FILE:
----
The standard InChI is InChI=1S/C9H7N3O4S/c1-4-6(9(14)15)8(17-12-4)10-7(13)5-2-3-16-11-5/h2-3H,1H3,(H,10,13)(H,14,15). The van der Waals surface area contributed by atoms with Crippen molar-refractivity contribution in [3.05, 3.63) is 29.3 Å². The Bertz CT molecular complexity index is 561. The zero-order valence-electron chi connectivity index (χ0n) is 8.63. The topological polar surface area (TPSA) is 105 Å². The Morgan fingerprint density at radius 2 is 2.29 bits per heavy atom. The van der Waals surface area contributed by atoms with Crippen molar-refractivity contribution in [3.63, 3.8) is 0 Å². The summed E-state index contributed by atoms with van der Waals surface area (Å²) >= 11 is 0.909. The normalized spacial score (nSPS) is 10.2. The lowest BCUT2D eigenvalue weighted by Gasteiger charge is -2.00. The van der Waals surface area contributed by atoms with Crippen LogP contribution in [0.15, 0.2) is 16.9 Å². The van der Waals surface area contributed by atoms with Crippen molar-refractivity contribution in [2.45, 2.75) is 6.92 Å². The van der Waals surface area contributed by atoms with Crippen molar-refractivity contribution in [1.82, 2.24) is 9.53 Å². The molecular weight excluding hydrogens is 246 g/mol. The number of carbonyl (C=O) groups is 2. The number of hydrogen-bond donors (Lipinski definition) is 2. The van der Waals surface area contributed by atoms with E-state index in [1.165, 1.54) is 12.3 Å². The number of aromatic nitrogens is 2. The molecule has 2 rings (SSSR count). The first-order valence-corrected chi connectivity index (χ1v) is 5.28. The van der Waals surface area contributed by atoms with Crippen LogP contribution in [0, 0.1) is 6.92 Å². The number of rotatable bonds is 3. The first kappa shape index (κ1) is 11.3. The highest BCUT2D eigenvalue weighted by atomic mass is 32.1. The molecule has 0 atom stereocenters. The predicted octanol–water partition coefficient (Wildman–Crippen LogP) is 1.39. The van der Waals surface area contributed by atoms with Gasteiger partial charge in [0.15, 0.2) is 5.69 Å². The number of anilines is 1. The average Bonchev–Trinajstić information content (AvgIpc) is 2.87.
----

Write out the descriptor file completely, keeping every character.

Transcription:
The standard InChI is InChI=1S/C9H7N3O4S/c1-4-6(9(14)15)8(17-12-4)10-7(13)5-2-3-16-11-5/h2-3H,1H3,(H,10,13)(H,14,15). The van der Waals surface area contributed by atoms with Crippen molar-refractivity contribution in [3.05, 3.63) is 29.3 Å². The Bertz CT molecular complexity index is 561. The zero-order valence-electron chi connectivity index (χ0n) is 8.63. The topological polar surface area (TPSA) is 105 Å². The Morgan fingerprint density at radius 2 is 2.29 bits per heavy atom. The van der Waals surface area contributed by atoms with Crippen molar-refractivity contribution in [3.63, 3.8) is 0 Å². The summed E-state index contributed by atoms with van der Waals surface area (Å²) >= 11 is 0.909. The normalized spacial score (nSPS) is 10.2. The lowest BCUT2D eigenvalue weighted by Gasteiger charge is -2.00. The van der Waals surface area contributed by atoms with Crippen LogP contribution in [0.15, 0.2) is 16.9 Å². The van der Waals surface area contributed by atoms with Crippen molar-refractivity contribution in [2.45, 2.75) is 6.92 Å². The van der Waals surface area contributed by atoms with Crippen molar-refractivity contribution in [1.82, 2.24) is 9.53 Å². The molecular weight excluding hydrogens is 246 g/mol. The number of carbonyl (C=O) groups is 2. The number of hydrogen-bond donors (Lipinski definition) is 2. The van der Waals surface area contributed by atoms with E-state index in [1.165, 1.54) is 12.3 Å². The number of aromatic nitrogens is 2. The molecule has 2 rings (SSSR count). The first-order valence-corrected chi connectivity index (χ1v) is 5.28. The van der Waals surface area contributed by atoms with Crippen LogP contribution in [0, 0.1) is 6.92 Å². The number of rotatable bonds is 3. The first kappa shape index (κ1) is 11.3. The highest BCUT2D eigenvalue weighted by atomic mass is 32.1. The molecule has 0 atom stereocenters. The predicted octanol–water partition coefficient (Wildman–Crippen LogP) is 1.39. The van der Waals surface area contributed by atoms with Gasteiger partial charge in [0.15, 0.2) is 5.69 Å². The number of anilines is 1. The average Bonchev–Trinajstić information content (AvgIpc) is 2.87.